Charleston Insider's Guide > Local Info & Maps > History of Charleston, SC
Charleston's history begins around 1663, with Charles II of England granting all the land from Virginia to Florida to the Eight Lords Proprietors, political allies against the puritan rule of Oliver Cromwell. The first group of colonists arrived in April of 1670, and ten years later, moved down the peninsula formed by the Ashley and Cooper Rivers, where Charles Towne was founded, making it the oldest English city south of Virginia.
Free land and religious freedom began to draw many more settlers in the coming years, bringing inhabitants from places all over the world, including England, France, Germany, Spain, Ireland, Scotland, and the Caribbean.
The colonists begin planting and selling rice, indigo, and cotton, which become the heart of the growing city's agricultural industry. This huge industry eventually demanded a massive amount of slave labor, and by the mid-1700's a majority of Charleston was of African descent.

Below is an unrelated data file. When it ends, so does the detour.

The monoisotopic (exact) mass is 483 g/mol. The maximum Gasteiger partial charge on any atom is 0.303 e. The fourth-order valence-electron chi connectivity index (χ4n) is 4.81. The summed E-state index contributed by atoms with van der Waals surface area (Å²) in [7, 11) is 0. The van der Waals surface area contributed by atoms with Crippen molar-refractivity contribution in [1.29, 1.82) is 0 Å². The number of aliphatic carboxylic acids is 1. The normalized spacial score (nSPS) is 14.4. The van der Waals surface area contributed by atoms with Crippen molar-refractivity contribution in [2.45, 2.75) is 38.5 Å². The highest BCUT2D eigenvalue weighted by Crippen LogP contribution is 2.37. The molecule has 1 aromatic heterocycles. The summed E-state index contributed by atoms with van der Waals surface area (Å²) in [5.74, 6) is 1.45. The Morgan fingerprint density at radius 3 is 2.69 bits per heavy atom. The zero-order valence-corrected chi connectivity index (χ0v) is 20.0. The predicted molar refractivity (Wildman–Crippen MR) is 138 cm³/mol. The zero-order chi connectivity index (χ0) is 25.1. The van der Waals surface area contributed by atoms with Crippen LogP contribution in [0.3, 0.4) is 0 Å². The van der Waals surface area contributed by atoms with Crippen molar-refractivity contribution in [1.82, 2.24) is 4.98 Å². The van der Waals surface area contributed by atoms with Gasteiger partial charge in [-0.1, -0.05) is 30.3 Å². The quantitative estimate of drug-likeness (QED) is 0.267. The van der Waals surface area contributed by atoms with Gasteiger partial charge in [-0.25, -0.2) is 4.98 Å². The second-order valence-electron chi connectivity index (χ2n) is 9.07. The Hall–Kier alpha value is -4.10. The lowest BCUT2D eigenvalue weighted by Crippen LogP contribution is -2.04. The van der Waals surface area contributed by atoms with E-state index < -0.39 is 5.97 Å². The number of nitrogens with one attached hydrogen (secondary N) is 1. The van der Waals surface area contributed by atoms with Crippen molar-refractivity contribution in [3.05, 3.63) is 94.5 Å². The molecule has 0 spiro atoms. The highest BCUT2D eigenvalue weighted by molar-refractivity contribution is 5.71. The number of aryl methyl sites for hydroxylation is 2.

In 1776, after the Revolution, Charleston, the fourth largest city in the US at the time, became the capital of the new state of South Carolina. Later in the 19th century, Charleston became a hotbed of secessionist activity, hosting the signing of the Ordinance of Secession of 1860. Six months later, Confederate troops would attack Fort Sumter in the first battle of the Civil War. After the abolition of slavery, Charleston's industry dried up and left behind a sleepy town, caught between eras.
In 1931, Charleston became the first city in America to pass a historical preservation ordinance, and as such, remains one of the most finely preserved monuments in the country to the bygone eras of colonialism and antebellum life.